Astronomy Seminar via zoom: Probing the solar chromosphere with millimeter interferometry

The landscape of active regions in the solar atmosphere is marked by extended, bright patches named plage regions as well as loop-like structures which trace magnetic field lines that confine plasma several megameters above the solar surface. Within these environments, it is also common to observe different types of small-scale, short-lived optical and ultraviolet brightenings, which have been linked to magnetic reconnection processes in the low atmosphere. Therefore, solar active regions can be regarded as plasma laboratories for the study of the interplay between gas dynamics and magnetic fields. However, progress has been somewhat hampered partly due to the difficulty in interpreting the most widely used spectral diagnostics.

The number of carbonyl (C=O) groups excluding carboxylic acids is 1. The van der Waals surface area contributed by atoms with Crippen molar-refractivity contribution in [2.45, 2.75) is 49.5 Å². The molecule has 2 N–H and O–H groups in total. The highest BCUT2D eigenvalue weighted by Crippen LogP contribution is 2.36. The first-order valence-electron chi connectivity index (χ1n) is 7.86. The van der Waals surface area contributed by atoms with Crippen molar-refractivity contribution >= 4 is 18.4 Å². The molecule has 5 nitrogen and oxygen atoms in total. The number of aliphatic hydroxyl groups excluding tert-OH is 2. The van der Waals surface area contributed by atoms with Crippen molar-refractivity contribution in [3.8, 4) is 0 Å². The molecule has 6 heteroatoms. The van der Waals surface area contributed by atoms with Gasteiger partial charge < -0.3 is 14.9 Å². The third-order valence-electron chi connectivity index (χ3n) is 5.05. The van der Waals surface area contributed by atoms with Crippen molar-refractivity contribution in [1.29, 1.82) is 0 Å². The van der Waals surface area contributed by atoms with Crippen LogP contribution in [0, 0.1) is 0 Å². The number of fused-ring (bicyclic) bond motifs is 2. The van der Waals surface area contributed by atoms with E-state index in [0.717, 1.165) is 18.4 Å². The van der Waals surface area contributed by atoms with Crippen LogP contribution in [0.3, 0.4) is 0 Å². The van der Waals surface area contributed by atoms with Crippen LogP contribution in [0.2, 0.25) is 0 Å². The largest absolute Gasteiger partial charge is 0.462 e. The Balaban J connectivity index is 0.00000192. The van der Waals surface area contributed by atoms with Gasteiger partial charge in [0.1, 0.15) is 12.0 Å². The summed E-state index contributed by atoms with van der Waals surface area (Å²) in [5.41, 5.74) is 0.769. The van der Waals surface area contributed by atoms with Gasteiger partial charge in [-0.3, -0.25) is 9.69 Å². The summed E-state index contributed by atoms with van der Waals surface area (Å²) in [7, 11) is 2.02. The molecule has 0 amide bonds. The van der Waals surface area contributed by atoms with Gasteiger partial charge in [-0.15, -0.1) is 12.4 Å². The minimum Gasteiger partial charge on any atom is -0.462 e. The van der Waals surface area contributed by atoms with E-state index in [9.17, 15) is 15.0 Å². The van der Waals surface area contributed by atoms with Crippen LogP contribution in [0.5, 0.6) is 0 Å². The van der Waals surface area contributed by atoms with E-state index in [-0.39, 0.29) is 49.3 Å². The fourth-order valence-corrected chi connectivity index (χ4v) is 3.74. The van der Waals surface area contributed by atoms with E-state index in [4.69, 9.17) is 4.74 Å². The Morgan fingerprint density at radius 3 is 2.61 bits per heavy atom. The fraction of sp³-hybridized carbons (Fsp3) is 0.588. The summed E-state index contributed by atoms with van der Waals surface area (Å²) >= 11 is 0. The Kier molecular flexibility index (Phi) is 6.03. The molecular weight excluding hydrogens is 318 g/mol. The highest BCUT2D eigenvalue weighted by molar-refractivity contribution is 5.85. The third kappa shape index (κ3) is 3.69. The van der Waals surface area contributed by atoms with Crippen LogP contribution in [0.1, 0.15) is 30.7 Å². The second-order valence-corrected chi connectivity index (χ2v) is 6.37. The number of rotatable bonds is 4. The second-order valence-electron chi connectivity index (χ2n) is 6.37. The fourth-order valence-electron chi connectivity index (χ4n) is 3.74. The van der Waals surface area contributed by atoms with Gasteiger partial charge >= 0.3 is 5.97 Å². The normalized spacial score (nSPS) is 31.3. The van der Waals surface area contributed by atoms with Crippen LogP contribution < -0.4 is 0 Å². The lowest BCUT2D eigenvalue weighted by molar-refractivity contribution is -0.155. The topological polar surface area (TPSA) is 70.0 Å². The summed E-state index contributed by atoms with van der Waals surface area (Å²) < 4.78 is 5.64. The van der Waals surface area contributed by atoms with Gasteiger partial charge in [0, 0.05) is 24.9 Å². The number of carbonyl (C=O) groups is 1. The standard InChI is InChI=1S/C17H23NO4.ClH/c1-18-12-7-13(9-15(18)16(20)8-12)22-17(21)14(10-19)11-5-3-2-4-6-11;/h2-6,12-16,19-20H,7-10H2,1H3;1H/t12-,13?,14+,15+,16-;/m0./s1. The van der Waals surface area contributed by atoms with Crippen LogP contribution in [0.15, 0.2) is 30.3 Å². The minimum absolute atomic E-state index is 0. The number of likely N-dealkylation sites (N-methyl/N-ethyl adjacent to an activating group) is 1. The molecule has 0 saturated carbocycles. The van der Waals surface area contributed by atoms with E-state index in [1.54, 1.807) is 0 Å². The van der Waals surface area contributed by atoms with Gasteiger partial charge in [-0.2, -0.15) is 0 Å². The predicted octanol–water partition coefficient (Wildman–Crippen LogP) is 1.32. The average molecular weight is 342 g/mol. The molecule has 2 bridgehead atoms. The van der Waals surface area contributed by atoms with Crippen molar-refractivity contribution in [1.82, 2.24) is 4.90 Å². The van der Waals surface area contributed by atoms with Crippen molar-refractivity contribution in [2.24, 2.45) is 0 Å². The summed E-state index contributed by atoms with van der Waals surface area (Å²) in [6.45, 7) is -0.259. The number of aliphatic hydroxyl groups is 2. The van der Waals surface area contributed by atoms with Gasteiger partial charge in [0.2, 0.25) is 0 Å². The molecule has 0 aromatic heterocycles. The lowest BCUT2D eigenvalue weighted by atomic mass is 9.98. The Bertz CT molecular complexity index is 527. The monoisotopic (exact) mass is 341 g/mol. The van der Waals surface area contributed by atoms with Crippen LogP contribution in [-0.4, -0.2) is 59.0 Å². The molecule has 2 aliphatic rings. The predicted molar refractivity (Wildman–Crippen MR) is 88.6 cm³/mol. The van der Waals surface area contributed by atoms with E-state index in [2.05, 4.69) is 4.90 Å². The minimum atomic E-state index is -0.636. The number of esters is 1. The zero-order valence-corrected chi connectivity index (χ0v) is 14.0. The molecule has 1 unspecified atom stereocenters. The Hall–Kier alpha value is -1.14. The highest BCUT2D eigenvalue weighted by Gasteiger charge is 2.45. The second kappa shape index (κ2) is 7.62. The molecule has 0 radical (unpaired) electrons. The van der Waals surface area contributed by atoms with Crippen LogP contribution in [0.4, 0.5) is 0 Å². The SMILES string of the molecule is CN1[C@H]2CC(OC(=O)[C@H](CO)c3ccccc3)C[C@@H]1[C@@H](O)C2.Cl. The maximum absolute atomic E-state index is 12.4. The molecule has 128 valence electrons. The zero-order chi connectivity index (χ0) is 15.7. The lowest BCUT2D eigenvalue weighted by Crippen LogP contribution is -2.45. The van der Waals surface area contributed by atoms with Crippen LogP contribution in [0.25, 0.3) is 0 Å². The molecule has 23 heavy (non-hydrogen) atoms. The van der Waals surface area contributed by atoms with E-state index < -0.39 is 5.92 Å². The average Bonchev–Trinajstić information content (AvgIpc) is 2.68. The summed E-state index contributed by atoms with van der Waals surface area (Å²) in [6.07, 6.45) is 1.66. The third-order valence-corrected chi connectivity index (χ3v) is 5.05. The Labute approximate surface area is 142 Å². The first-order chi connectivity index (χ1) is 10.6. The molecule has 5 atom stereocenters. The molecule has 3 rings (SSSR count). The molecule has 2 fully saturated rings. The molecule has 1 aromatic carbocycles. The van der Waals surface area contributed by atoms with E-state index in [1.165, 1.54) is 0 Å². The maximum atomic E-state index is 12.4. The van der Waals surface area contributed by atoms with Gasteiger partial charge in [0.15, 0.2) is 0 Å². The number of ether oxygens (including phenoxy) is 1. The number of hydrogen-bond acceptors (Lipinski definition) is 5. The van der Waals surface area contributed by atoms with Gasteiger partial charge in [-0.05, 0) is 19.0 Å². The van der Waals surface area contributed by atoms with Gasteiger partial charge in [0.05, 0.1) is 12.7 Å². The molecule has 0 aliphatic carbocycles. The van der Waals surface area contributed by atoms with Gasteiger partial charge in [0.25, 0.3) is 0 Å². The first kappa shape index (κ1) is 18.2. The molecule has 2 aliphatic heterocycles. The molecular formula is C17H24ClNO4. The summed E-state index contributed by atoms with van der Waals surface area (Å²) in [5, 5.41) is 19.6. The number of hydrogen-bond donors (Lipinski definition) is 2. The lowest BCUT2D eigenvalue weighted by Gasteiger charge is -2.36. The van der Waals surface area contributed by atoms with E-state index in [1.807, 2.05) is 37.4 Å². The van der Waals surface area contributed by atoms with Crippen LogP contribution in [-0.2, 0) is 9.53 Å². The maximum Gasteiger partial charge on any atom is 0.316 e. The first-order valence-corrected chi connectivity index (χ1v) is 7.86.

In this seminar I will discuss how a new observing window opened by the Atacama Large Millimeter/submillimeter Array (ALMA) can be used to address many unsettled questions in solar physics and, particularly, I will show some of the first results of solar active region studies with ALMA. The diagnostic capabilities of the millimeter continuum for both hot and cold regions and for persistent heating in plage and transient phenomena in flux emergence regions will be highlighted. I will also explore the synergy between ALMA and other facilities observing at different wavelengths.